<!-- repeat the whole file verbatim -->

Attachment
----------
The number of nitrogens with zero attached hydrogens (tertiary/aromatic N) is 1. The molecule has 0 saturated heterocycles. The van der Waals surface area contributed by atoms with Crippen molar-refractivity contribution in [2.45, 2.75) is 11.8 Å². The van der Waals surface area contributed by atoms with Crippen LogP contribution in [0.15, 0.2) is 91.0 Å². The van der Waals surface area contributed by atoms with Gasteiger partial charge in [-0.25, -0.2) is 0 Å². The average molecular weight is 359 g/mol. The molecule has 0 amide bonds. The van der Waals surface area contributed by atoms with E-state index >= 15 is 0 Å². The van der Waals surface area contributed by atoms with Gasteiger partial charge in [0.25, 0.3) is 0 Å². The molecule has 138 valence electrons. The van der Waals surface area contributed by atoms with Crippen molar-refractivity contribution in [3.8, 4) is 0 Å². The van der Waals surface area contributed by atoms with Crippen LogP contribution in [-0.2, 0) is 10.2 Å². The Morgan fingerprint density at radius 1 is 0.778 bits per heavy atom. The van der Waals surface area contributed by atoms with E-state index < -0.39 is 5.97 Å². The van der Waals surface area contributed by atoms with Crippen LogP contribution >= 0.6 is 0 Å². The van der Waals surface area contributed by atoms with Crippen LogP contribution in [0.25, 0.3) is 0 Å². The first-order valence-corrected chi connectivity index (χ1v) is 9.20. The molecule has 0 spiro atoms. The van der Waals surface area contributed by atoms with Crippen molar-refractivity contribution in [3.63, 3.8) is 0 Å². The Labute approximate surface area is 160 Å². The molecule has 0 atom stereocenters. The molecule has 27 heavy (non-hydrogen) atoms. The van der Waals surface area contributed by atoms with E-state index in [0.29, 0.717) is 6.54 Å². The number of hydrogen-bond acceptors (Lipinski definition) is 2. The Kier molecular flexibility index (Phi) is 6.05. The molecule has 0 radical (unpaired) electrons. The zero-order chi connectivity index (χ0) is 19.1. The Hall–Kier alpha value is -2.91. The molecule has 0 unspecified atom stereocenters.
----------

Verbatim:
The number of nitrogens with zero attached hydrogens (tertiary/aromatic N) is 1. The molecule has 0 saturated heterocycles. The van der Waals surface area contributed by atoms with Crippen molar-refractivity contribution in [2.45, 2.75) is 11.8 Å². The van der Waals surface area contributed by atoms with Crippen LogP contribution in [0.15, 0.2) is 91.0 Å². The van der Waals surface area contributed by atoms with Gasteiger partial charge in [-0.25, -0.2) is 0 Å². The average molecular weight is 359 g/mol. The molecule has 0 amide bonds. The van der Waals surface area contributed by atoms with E-state index >= 15 is 0 Å². The van der Waals surface area contributed by atoms with Gasteiger partial charge in [0.25, 0.3) is 0 Å². The molecule has 138 valence electrons. The van der Waals surface area contributed by atoms with Crippen molar-refractivity contribution in [3.8, 4) is 0 Å². The van der Waals surface area contributed by atoms with Crippen LogP contribution in [-0.2, 0) is 10.2 Å². The Morgan fingerprint density at radius 1 is 0.778 bits per heavy atom. The van der Waals surface area contributed by atoms with E-state index < -0.39 is 5.97 Å². The van der Waals surface area contributed by atoms with Crippen LogP contribution >= 0.6 is 0 Å². The van der Waals surface area contributed by atoms with Crippen LogP contribution in [0.25, 0.3) is 0 Å². The first-order valence-corrected chi connectivity index (χ1v) is 9.20. The molecule has 0 spiro atoms. The van der Waals surface area contributed by atoms with Crippen molar-refractivity contribution in [3.63, 3.8) is 0 Å². The Labute approximate surface area is 160 Å². The molecule has 0 atom stereocenters. The molecule has 27 heavy (non-hydrogen) atoms. The van der Waals surface area contributed by atoms with E-state index in [0.29, 0.717) is 6.54 Å². The number of hydrogen-bond acceptors (Lipinski definition) is 2. The Kier molecular flexibility index (Phi) is 6.05. The molecule has 0 radical (unpaired) electrons. The zero-order chi connectivity index (χ0) is 19.1. The Hall–Kier alpha value is -2.91. The molecule has 0 unspecified atom stereocenters.